Though Knoll says it was a “time consuming and tedious process,” the joy is clearly evident in his voice as he talks about re-creating and re-introducing the Death Star. “I’d be busy all day in production meetings, and then at night, when I was free, I would head to my library office and work on these little projects.” After he finished each line drawing, he transferred those works to Modo, where he projected this intricately orchestrated master map of panels and line work onto his CG model of the Death Star and then unwrapped it. This rendering is the basis for what appears in the film. “The Death Star has so much more detail now, with additional scale and scope,” says Knoll, who even took some time to refine the battleship’s dimensions, which had always been uneven and particularly oblong in the southern hemisphere.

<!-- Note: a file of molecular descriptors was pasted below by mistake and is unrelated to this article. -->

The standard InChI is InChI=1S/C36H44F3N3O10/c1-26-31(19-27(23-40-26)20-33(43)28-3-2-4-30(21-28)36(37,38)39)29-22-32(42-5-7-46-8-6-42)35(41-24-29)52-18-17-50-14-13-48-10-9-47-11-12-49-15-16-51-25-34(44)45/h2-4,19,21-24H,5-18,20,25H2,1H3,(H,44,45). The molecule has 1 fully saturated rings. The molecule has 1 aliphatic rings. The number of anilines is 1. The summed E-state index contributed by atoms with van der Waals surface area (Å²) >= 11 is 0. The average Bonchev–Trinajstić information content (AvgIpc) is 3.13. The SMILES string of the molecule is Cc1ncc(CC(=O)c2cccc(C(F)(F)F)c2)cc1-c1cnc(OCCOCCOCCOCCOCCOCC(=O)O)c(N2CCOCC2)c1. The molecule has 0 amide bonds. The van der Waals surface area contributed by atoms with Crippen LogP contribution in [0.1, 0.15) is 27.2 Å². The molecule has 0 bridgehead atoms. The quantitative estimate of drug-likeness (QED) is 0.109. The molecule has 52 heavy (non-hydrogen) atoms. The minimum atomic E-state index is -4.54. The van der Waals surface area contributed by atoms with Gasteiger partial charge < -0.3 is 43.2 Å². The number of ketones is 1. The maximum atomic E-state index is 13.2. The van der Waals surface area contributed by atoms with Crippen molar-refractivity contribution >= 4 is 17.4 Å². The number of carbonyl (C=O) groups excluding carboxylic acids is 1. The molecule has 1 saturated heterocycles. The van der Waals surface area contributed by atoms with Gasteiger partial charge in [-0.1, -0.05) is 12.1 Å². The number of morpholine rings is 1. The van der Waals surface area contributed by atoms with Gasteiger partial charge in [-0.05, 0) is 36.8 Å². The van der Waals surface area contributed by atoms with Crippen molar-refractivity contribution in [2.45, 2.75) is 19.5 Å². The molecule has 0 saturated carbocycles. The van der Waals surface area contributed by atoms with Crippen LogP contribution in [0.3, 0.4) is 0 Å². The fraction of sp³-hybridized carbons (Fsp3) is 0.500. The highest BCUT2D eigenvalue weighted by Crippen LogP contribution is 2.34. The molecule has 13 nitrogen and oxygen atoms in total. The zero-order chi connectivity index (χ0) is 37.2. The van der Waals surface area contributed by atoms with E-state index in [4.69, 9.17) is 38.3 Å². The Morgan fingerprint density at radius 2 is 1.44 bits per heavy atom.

“It is tricky to marry all the looks of the Death Star,” he says. “The original’s stipple pattern meant representing the fine light and shadows from the tiles. We accomplished that with geometric details and enough variation that if you squint, this new Death Star looks like a piece of the 3-foot model.”
Knoll refers to these details as “octaves,” and when he handed off the wire frame design to Paul and his crew of three artists to provide the Death Star with a “whole new level of realism.” Alternating between several different computer software programs—Maya for modeling, MARI for texturing packages, and Katana for rendering—Paul created various Death Star models. One particular iteration he developed was a Death Star involved sunlight raking across the surface. “We were able to model with interactive lighting and shadows, and how that light plays off the Death Star,” he says. “We had never been able to do that before.”